Local attorney warns of law firms targeting victims
HAMILTON COUNTY, Tenn. (WDEF) – After last year’s Woodmore bus crash, the mother of one of the victims says she was targeted by out of state law firms.
Latesha Jones, filed a lawsuit against Taylor Funeral Home and Witherspoon Law Group.
The lawsuit states Jones was locked in a room at the funeral home and urged to sign with an attorney.
Legal experts say it’s not new for out of state law firms to target victim’s families when tragedies occur. One attorney is trying to put a stop to this.
Jay Kennamer, with McMahan Law Firm, who is not involved with this case, says he see instances like this after tragedies occur. He says he was actually contacted by an attorney after the Ooltewah I-75 crash.
“Well after some prying, I found out that that law firm had not been engaged properly by the widower that they were seeking to have me represent. And I said to them and I was angry about it, not only am I not going to represent them. You aren’t either,” Kennamer said.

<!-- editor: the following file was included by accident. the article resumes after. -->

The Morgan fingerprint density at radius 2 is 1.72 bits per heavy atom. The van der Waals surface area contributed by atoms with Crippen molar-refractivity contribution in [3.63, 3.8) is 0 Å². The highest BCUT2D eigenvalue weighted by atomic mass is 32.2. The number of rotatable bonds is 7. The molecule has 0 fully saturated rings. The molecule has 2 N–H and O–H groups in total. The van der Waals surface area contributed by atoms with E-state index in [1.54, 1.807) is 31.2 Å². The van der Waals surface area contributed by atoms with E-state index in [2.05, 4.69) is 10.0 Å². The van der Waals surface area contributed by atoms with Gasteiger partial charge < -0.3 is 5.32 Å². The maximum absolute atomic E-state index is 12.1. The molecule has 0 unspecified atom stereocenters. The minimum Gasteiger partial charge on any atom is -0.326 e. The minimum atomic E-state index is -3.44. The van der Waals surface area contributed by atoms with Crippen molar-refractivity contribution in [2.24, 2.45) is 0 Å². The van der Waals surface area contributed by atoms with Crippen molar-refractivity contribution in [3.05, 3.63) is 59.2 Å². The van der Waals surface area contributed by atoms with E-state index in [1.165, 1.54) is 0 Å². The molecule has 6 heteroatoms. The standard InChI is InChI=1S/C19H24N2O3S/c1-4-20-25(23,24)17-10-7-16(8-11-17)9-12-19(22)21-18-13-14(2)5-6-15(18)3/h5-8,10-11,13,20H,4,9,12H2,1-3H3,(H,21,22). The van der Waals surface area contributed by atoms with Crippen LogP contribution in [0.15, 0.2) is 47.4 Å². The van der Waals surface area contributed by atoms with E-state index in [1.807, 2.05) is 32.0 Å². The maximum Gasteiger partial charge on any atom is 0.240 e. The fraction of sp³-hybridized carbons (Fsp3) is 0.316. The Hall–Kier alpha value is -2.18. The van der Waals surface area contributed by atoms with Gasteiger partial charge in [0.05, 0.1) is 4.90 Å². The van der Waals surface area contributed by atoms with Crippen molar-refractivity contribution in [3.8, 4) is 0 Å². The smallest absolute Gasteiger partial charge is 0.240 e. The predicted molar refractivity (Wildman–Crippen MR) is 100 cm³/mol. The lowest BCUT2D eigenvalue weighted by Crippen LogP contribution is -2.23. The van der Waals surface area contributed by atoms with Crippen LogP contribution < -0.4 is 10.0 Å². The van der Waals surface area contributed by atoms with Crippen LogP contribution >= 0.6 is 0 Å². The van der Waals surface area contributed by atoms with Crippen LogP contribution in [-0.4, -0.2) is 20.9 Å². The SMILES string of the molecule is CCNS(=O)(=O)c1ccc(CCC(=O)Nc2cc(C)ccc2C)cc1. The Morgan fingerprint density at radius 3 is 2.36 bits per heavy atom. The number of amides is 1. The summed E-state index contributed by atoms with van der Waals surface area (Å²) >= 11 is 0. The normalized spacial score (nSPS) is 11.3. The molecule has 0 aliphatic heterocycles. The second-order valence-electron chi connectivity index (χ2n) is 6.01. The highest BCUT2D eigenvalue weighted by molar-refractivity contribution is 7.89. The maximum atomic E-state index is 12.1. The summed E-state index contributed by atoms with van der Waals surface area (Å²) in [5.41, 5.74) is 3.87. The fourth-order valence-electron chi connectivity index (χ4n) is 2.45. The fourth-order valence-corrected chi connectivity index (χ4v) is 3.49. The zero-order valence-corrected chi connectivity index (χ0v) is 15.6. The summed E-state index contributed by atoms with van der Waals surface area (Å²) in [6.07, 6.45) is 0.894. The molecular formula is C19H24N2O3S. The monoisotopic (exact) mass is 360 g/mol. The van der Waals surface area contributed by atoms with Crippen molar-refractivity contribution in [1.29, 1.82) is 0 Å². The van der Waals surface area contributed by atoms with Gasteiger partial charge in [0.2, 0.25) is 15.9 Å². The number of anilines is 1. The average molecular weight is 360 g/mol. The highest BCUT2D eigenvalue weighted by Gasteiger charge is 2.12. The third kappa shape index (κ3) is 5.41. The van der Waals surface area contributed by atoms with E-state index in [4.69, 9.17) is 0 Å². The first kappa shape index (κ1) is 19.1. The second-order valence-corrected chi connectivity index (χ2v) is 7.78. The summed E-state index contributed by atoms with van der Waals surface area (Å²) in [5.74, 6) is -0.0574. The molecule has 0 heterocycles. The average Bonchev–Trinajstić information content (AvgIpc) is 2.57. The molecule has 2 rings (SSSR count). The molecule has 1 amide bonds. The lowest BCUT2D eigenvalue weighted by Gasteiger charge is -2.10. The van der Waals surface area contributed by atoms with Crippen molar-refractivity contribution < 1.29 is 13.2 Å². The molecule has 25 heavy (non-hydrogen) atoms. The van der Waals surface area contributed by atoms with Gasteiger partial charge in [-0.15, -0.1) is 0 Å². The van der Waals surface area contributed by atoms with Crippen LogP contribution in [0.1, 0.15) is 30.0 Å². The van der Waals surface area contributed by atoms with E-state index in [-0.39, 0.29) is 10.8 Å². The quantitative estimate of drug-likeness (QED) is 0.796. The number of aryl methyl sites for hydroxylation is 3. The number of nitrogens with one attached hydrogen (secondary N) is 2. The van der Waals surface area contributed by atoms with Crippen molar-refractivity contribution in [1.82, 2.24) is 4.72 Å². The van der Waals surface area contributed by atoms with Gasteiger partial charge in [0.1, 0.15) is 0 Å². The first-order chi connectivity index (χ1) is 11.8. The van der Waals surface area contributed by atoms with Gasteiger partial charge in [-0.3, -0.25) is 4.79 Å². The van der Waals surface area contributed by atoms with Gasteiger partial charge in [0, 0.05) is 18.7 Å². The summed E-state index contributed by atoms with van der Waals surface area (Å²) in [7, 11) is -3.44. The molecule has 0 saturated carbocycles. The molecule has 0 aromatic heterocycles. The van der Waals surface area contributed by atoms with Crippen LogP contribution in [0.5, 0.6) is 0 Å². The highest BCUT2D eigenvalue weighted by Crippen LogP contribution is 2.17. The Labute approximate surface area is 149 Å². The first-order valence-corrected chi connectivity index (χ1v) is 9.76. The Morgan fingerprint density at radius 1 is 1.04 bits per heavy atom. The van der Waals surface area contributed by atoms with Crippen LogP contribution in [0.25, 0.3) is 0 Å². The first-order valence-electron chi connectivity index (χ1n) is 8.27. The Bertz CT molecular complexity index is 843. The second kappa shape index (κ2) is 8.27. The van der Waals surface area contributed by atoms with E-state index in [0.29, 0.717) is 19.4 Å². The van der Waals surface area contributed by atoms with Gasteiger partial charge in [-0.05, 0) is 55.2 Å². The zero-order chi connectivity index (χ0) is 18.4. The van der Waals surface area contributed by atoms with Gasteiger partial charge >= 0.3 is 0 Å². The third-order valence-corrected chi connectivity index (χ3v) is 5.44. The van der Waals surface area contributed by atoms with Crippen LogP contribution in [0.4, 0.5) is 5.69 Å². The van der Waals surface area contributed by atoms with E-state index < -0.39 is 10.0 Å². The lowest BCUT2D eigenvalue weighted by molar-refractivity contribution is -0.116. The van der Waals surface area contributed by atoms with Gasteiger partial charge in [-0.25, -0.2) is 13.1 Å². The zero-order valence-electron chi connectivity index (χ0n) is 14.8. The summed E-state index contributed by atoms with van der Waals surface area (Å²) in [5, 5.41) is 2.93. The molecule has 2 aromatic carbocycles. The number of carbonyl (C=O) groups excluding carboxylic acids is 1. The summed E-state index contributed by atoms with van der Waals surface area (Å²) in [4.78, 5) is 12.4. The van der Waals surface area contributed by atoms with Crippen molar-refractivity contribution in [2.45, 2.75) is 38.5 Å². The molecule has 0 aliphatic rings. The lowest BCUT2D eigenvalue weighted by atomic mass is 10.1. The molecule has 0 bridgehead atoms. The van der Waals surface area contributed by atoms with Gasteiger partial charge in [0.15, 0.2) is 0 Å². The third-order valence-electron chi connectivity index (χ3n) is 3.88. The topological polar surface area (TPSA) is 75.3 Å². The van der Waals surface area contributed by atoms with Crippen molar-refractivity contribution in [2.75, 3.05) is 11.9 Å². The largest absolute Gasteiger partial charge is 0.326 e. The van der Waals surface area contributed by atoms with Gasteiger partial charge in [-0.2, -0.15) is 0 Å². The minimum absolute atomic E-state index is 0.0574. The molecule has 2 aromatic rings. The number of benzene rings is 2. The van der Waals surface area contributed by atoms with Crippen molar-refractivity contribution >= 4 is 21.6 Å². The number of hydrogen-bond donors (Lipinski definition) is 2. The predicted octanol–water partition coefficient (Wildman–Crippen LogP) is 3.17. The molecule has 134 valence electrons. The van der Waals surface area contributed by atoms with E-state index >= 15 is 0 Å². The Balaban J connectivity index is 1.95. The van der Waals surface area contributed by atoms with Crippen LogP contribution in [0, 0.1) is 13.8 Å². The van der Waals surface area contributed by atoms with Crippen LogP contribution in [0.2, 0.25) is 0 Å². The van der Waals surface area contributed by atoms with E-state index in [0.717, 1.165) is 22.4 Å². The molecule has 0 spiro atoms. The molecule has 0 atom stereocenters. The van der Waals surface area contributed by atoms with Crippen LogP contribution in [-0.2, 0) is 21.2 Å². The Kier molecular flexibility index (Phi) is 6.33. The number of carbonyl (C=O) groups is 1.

He is not surprised it is happening again.
“I would see and people would come in for a catastrophic event and when it happened with the Woodmore families, I knew they were coming, so I knew what to look out for,” Kennamer said.
In addition to law firms, he says there are also solicitors.
“Generally it is a telemarketing group that will go and thumb through the police reports, get people’s personal information of victim’s in car wrecks, call them right after the fact, claim or imply that they are from the insurance company,” explains Kennamer.
Kennamer has some advice.
He says, “If you receive telephone calls and the person won’t give their last name, if you call back that number and you get a vague response and they ask if you were in a wreck or some type of circumstance that was horrible occurrence sort of like the Woodmore bus crash, they need to be aware that it could be a solicitor.”
Kennamer filed a complaint against a solicitor and is keeping track with piles of cases.
“I have built up, voluminous files of evidence, a stack of complaints, I have made to the board of health and also to the bar and also to the attorney general’s office and we will continue to do so. We have to protect our own,” Kennamer said.
Jones lawsuit asks for $750,000 in compensatory damages and $250,000 in punitive damages.